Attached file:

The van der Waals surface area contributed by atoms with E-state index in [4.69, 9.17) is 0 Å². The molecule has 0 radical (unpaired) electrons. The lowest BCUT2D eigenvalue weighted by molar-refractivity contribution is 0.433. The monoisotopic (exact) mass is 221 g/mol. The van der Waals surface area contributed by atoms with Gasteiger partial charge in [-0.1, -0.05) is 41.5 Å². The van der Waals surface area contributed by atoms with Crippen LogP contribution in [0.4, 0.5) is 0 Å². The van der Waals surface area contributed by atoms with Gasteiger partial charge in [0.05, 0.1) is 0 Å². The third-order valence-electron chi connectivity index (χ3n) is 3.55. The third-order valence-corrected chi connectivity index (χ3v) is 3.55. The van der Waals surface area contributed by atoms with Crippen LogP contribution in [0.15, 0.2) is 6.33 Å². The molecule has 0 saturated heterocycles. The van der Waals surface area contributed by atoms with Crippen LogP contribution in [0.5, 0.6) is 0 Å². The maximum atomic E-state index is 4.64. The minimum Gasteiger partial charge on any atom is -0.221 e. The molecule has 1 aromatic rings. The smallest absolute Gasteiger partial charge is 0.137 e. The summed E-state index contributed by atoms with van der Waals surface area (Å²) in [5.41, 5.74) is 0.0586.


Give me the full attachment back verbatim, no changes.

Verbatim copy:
The van der Waals surface area contributed by atoms with E-state index in [4.69, 9.17) is 0 Å². The molecule has 0 radical (unpaired) electrons. The lowest BCUT2D eigenvalue weighted by molar-refractivity contribution is 0.433. The monoisotopic (exact) mass is 221 g/mol. The van der Waals surface area contributed by atoms with Gasteiger partial charge in [-0.1, -0.05) is 41.5 Å². The van der Waals surface area contributed by atoms with Crippen LogP contribution in [0.4, 0.5) is 0 Å². The van der Waals surface area contributed by atoms with Gasteiger partial charge in [0.05, 0.1) is 0 Å². The third-order valence-electron chi connectivity index (χ3n) is 3.55. The third-order valence-corrected chi connectivity index (χ3v) is 3.55. The van der Waals surface area contributed by atoms with Crippen LogP contribution in [0.15, 0.2) is 6.33 Å². The molecule has 0 saturated heterocycles. The van der Waals surface area contributed by atoms with Crippen LogP contribution in [0.5, 0.6) is 0 Å². The maximum atomic E-state index is 4.64. The minimum Gasteiger partial charge on any atom is -0.221 e. The molecule has 1 aromatic rings. The smallest absolute Gasteiger partial charge is 0.137 e. The summed E-state index contributed by atoms with van der Waals surface area (Å²) in [5.41, 5.74) is 0.0586.